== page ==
IS has taken advantage of this power vacuum to reestablish its operational structure and regain much of its organizational capability.  In 2017, working from its new bases of operations, IS began a push to recapture Sirte. It had already established a strong presence in the city of al-Nawfalya, to the east of the city, and, as of December 2017, it controls an area ranging as far south as Waddan in central Libya.

One estimate by Ibrahim Mlitan, a security commander in Sirte, is that IS operates in an area of 40,000 square km surrounding Sirte (Maghreb Newswire, September 15, 2017).  Local residents and security forces have reported IS fighters patrolling coastal highways around the city and hunting opponents who aided the GNA in expelling them in 2016 (Middle East Eye, September 5, 2017).

The increasing IS activity, and the growing threat of the group recapturing Sirte, is what prompted the United States to resume precision strikes. Unfortunately, it appears that the latest airstrikes have emboldened IS in Libya. After the first set of U.S. strikes in late September, the group mobilized sleeper cells in towns surrounding Sirte. Then, on October 4, IS gunmen opened fire outside a Libyan courthouse complex in Misrata and eventually detonated suicide vests, killing four people and injuring 41 others (IOL News, October 4, 2017). In December 2017, another IS cell was apprehended by Libyan government forces in Derna after members attempted to assassinate a member of the Derna Shura Council, Moaz Tchani (Libyan Observer, December 11, 2017).

Despite these incidents, there is no indication the United States intends to escalate its involvement in Libya. When asked about U.S. policy toward Libya last April, President Trump stated: “I do not see a role [for the United States] in Libya. I think the United States has right now enough roles … I do see a role in getting rid of ISIS, we’re very effective in that regard … I see that as a primary role and that’s what we’re going to do, whether it’s in Iraq, or Libya or anywhere else” (C-SPAN, April 20).

‘Getting Rid’ of IS

It is unclear whether simply continuing to draw from the established playbook of occasional airstrikes, sometimes supported by GNA-affiliated forces on the ground, will achieve the stated policy goal of “getting rid” of IS. After all, the most significant achievement of this approach was forcing IS fighters out of Sirte, and even that is now in danger of unraveling.

In particular, it seems doubtful that IS influence will be broken until a Libyan government can consolidate effective authority in the central and southern regions of the country. As Jalal al-Shweidi, a representative from the Benghazi-based HoR, told one reporter in September: “The defeat of [Islamic State] won’t happen without real consensus between politicians, which we are far from achieving” (World Tribune, September 16, 2017).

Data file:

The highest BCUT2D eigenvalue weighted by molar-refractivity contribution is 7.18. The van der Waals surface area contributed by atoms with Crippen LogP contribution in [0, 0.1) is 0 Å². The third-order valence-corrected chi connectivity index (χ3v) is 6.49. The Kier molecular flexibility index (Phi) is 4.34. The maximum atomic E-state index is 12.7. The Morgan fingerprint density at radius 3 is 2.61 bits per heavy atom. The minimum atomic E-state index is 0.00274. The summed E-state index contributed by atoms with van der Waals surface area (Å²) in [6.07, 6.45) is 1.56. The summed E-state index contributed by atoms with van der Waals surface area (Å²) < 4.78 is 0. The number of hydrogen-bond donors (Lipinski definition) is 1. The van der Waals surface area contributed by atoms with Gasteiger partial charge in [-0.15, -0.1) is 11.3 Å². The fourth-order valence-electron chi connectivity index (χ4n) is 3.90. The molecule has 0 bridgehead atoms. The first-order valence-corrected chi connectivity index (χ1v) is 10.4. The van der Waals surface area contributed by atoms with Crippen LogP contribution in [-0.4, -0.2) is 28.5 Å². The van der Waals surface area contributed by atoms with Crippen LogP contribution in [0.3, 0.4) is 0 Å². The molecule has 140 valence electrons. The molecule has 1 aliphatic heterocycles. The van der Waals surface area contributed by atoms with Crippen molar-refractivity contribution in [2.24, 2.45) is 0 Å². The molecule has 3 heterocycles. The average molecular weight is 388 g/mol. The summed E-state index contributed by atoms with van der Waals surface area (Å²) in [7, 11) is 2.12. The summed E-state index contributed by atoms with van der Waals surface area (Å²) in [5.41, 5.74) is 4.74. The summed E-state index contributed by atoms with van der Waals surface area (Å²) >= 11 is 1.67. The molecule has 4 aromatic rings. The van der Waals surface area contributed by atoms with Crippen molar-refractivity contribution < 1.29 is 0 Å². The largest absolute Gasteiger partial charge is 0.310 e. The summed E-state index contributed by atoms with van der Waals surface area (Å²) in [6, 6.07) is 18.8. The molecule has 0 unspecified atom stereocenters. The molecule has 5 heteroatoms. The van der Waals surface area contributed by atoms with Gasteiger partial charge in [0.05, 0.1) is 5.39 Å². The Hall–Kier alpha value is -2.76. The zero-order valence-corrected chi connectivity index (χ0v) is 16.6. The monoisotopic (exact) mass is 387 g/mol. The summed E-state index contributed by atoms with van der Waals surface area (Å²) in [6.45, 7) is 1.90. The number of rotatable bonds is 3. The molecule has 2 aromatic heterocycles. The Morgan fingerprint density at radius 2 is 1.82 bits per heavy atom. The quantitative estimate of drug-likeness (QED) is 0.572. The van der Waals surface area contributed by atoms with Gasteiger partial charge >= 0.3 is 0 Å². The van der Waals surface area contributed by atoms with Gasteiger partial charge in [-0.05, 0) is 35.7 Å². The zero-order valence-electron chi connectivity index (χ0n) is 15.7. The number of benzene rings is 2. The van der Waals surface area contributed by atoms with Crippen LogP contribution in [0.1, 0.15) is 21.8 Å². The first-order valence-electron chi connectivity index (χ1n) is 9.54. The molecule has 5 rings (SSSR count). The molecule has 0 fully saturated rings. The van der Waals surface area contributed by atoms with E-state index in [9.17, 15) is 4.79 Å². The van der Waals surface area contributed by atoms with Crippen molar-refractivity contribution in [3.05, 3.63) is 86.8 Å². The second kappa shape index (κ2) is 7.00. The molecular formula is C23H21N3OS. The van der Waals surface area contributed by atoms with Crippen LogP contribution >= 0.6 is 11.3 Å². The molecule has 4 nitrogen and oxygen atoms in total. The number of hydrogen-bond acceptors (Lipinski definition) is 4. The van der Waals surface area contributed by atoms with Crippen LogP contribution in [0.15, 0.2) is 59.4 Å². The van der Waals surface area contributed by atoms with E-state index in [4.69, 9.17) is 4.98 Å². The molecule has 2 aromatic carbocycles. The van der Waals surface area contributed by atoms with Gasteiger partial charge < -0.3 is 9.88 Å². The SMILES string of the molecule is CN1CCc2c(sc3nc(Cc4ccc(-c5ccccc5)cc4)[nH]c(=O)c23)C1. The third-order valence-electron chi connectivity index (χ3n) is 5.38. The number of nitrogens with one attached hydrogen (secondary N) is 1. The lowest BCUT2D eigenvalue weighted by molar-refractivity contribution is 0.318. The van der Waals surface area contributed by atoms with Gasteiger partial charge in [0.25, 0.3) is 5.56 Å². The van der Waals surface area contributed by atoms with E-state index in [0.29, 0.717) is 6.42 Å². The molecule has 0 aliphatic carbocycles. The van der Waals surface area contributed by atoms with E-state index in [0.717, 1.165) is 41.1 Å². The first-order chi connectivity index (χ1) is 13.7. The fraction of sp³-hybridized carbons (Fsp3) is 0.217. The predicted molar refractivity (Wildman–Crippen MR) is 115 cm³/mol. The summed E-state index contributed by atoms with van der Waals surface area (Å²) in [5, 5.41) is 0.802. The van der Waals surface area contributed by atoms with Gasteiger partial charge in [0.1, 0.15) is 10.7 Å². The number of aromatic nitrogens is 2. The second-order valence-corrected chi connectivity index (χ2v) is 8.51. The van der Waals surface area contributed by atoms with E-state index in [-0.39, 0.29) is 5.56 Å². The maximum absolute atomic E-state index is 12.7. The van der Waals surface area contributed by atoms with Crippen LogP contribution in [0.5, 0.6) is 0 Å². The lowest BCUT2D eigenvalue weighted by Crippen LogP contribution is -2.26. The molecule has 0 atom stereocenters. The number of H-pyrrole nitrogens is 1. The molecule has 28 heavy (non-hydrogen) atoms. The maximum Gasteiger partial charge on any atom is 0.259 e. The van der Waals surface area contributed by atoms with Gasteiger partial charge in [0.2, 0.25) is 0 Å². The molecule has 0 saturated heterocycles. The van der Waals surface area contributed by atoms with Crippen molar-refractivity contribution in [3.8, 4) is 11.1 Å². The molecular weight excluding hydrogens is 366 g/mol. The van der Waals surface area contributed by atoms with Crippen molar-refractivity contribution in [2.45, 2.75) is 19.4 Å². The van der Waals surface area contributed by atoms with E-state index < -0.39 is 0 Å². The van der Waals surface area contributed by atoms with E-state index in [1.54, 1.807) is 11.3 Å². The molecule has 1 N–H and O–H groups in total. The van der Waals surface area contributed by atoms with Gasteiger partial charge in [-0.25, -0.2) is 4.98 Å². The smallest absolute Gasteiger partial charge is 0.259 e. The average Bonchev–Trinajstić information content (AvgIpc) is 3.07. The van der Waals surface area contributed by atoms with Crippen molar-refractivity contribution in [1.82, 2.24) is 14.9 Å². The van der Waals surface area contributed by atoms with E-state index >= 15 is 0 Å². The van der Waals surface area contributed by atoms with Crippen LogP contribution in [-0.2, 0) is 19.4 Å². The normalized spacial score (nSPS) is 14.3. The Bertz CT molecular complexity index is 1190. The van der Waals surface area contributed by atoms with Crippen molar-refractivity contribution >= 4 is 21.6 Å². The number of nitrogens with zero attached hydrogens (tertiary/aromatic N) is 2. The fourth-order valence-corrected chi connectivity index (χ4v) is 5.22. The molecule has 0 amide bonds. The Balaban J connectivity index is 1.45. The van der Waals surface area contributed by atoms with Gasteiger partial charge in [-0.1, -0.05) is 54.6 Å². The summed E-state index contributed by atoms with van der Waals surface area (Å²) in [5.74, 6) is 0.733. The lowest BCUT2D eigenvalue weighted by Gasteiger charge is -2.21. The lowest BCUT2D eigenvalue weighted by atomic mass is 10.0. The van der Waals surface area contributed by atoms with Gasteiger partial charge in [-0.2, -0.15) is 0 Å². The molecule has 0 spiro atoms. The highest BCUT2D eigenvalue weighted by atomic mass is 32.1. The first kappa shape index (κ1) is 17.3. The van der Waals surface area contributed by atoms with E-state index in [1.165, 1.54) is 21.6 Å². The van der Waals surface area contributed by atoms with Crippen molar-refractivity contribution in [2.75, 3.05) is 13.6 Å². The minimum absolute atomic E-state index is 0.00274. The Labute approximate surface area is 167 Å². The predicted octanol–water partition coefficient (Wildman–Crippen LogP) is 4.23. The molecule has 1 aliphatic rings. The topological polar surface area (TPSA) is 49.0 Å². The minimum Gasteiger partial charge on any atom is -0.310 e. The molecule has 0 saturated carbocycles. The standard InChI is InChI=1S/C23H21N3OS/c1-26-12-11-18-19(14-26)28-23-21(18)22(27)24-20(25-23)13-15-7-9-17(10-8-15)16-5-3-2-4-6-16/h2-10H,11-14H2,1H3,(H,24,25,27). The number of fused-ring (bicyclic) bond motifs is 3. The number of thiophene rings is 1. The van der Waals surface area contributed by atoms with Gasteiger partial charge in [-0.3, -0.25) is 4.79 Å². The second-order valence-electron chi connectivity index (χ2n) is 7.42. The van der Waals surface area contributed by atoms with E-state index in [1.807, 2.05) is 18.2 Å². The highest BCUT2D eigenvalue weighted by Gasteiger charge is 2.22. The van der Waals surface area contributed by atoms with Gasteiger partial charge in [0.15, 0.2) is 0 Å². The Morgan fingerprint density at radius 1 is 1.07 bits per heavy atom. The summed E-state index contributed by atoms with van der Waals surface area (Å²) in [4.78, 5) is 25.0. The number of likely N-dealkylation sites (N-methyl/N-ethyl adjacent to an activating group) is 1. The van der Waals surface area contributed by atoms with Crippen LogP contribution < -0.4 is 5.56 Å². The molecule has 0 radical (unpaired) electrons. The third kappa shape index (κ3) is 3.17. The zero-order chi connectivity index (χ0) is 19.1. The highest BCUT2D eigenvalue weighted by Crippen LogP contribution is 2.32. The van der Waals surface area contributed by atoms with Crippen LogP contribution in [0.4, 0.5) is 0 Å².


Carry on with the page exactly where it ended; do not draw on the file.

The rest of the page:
Unfortunately, Libya’s politicians do not appear to be moving toward reconciliation. Field Marshal Khalifa Haftar, the head of the Libyan National Army (LNA), which controls eastern Libya and is aligned with the HoR government based in Tobruk, declared on December 17 that the UN-brokered Libyan Political Agreement (LPA), intended to provide the basis for a national political reconciliation, had expired and therefore no longer applied (Libyan Herald, December 17). The following day, the prime minister of Libya’s unity government, Fayez al-Sarraj, insisted the agreement “remains in place,” despite its mandate elapsing (Daily Sabah, December 19, 2017). His words were echoed by Hashem Bishr, one of the GNA’s key military commanders, but only on condition that there be elections in 2018 (North Africa Post, December 18, 2017).

None of this is encouraging for the prospects for peace and reconciliation. The more immediate question, however, is whether the Trump administration can at least replicate the previous administration’s limited successes in keeping IS out of Sirte. The longer-term question is whether it can fashion a strategy that promises a more sustainable solution.

NOTES

[1] Clapper, James R, ‘Worldwide Threat Assessment of the US Intelligence Community’ (Senate Arms Committee, February 9, 2016).

[2] Ahlbrandt, Thomas S, ‘The Sirte Basin Province of Libya – Sirte-Zelten Total Petroleum System’ (U.S. Geological Survey, 2001).